In an increasingly secularised society, the average person is unlikely to have a working knowledge of the Bible. Yet a great deal of our culture is built on stories or ideas that come from the Bible. Literature, art, music, language and even the fabric of our society - such as our justice system - is built on Christian concepts and biblical references. THE WRITING ON THE WALL provides a fascinating introduction to the Bible's best-known, and most influential, stories.
writings on the wall
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The emotionally realistic and elegant portrait of mourning in the days and months following 9/11 As Renata, a linguist for the New York City Public Library, crosses the Brooklyn Bridge on her way to work one morning, she looks up to see a flash of orange and blue. Two planes have hit the World Trade Center, and with that, her world changes entirely. Renata’s connection to the tragedy grows deeper as her boyfriend, an overzealous social worker, begins to take care of a baby orphaned by the attacks. And then she meets a mute teenage girl in the rubble of the Twin Towers who may or may not be her long lost niece—a family connection as tenuous as it is painful. The winner of New York magazine’s Best Literary Fiction award in 2005, this novel evocatively represents the forms of grief in the wake of major trauma.
With tales of a gruesome murder, a typhoid epidemic, corrupt politicians, and a Japanese invasion, The Writing on the Wall was intended to shock its readers when it was published in 1921. Thinly disguised as a novel, it is a propaganda tract exhorting white British Columbians to greater vigilance to prevent greedy politicians from selling out to the Chinese and Japanese. It was also designed to convince eastern Canada of British Columbia's need for protections against an onslaught of the 'yellow peril.' This novel is not exceptional in its extreme racism; it reiterates almost every anti-oriental cliché circulating in British Columbia at the time of its publication. While modern readers will find the story horrifying and unbelievable, it is in fact based on real incidents. Many of the views expressed were only exaggerated versions of ideas held throughout the country about non-Anglo-Saxon immigrants. The Writing on the Wall is a vivid illustration of the fear and prejudice with which immigrants were regarded in the early twentieth century.
The 2008 global financial crisis has led to the re-emergence in public discourse of the idea that capitalism could end. For many, it was proof of the notion that capitalist civilisation has an endemic tendency towards crisis that will ultimately bring about its demise. Must we assume, however, that such an eventuality would inevitably result in the liberation of humanity, as many orthodox Marxists claim? Through a collection of specially revised essays, first published in France between 2007 and 2010, Anselm Jappe draws on the radical new perspective of “the critique of value” as a critical tool with which to understand today’s world and to re-examine the question of human emancipation. The Writing on the Wall offers a powerful new analysis of the decomposition of capitalism and its critics.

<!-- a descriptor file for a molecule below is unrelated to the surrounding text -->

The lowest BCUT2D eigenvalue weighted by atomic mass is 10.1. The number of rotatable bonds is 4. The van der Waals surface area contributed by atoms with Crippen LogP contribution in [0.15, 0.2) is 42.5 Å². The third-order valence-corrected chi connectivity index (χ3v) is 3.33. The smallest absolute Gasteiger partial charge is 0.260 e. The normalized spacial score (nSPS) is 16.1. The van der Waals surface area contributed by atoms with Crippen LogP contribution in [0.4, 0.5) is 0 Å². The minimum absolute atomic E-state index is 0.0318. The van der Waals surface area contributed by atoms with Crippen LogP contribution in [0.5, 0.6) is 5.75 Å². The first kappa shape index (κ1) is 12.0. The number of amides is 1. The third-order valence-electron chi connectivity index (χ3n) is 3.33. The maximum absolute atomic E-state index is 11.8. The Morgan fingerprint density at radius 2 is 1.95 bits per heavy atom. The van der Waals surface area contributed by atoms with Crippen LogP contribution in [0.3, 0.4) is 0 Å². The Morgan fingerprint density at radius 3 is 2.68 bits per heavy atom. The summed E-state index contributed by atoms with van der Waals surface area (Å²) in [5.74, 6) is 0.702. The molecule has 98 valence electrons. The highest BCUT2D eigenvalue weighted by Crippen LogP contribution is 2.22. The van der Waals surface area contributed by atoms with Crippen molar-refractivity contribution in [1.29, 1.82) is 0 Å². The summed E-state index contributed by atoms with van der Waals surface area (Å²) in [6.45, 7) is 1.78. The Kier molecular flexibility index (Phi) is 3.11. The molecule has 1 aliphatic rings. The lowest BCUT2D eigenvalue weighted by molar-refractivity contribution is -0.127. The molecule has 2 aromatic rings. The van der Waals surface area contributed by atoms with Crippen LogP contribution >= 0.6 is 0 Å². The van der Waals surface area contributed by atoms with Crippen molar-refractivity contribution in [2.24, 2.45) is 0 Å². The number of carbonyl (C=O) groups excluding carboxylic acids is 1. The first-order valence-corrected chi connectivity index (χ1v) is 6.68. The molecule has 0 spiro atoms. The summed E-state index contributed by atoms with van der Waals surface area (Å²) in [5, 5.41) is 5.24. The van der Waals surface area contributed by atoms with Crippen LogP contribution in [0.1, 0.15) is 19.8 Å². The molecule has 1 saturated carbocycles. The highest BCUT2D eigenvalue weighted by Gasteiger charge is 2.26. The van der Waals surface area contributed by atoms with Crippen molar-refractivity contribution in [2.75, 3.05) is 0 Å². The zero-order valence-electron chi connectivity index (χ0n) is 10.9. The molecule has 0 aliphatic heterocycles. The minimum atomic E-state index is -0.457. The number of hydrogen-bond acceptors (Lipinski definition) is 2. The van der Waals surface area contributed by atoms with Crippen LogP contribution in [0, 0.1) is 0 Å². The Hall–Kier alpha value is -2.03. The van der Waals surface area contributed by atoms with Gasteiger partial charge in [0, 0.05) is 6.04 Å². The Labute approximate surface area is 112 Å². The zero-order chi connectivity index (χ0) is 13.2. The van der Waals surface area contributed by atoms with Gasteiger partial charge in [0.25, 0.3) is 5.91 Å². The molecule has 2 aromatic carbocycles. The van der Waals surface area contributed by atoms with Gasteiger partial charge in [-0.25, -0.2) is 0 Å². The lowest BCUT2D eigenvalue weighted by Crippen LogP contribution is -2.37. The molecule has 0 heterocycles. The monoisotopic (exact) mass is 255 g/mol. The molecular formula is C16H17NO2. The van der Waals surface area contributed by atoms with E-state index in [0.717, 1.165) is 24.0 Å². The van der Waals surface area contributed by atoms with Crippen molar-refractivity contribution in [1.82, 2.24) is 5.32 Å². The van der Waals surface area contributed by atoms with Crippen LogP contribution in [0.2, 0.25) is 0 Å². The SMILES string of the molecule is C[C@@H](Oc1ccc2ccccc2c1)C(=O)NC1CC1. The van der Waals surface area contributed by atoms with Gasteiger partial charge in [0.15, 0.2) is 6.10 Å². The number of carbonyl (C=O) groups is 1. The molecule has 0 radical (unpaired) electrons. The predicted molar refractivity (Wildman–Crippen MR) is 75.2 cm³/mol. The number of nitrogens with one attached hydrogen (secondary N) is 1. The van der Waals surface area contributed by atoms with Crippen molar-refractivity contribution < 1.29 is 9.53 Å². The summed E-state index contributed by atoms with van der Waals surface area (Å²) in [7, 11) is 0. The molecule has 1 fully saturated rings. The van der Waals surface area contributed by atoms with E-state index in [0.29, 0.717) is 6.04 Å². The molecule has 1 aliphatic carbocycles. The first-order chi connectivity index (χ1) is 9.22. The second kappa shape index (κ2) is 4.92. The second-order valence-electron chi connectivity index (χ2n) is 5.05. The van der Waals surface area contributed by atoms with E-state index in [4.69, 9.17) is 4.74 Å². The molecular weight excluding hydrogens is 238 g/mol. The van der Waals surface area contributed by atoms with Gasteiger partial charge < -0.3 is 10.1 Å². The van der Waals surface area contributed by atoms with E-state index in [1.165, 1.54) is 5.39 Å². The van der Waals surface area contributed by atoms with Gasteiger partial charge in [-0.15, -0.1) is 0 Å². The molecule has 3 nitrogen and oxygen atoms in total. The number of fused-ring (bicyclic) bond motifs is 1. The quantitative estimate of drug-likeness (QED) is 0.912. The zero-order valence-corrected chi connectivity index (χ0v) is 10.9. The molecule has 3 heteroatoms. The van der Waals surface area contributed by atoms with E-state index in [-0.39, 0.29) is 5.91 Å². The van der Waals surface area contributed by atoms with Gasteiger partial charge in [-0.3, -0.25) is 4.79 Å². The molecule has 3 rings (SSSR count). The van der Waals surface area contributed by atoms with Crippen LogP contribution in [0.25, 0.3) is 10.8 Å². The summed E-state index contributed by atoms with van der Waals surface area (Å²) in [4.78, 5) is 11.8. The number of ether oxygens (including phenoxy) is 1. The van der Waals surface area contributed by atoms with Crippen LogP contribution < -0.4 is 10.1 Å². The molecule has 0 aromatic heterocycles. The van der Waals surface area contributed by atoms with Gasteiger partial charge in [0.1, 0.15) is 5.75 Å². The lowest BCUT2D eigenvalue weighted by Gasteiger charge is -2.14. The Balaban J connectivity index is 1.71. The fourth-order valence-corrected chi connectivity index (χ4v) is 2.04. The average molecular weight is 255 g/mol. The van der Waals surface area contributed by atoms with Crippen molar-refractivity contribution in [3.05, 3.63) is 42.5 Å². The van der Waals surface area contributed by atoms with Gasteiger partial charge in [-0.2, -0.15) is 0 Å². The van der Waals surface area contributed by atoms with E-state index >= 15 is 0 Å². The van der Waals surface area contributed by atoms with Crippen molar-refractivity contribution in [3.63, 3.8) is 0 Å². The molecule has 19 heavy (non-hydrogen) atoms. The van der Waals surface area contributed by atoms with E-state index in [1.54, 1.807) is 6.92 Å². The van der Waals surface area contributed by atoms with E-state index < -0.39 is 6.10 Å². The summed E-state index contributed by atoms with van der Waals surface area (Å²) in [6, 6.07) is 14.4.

A blue plaque is a recognized symbol of the United Kingdom's national heritage; a living footprint of history, with each one serving as a permanent reminder of an important contribution to the history of the country. The blue plaques commemorate notable, influential, and successful people from all walks of life. They are erected in the present to celebrate the past and inspire the future. This book covers one hundred blue plaques and shares the people and stories behind them, from across the United Kingdom, each linking, through a common denominator, to the next. From David Bowie to William Shakespeare, these plaques run the gamut, commemorating kings, actors, singers, explorers, footballers, cricketers, writers, inventors, scientists, politicians, musicians, reformers, broadcasters, songwriters, comedians, pioneers, artists, soldiers, athletes, dancers, activists, poets, and educators. From Lennon and McCartney to the victims of Jack the Ripper, this is an eclectic representation of British life, as told through blue plaques, from the 1500s to the present day, and accompanied by hand-drawn illustrations and a foreword by Earl Spencer.
Writings On The Wall is a collection of poetry that depicts situations of every day life such as: loss of love, finding your way, exploring the world, political fiascoes, and entering your imagination.
Told from the perspective of an adult going back into beginning years of her most meaningful relationships, Canaa L. Lee takes an intimate journey into her life from childhood to early adulthood. What started a loving father-daughter relationship, quickly turn for the worse when the sting of rejection plagued her heart at age of 3. Writings on the Wall of My Heart is a non-fiction, autobiographical account of her life as a young child, the harsh criticism growing up, the lies and deception in high school, one disappointment after another, and the hardships of dating. She carried the burden rejection, anger, and bitterness most of life, until there was a life-altering event that transformed everything!
The Writings on the Wall contains works about the great things love can bring, the loss and pain it can bring, and what love can cause everyday people to do. Love is not always what it seems on the surface.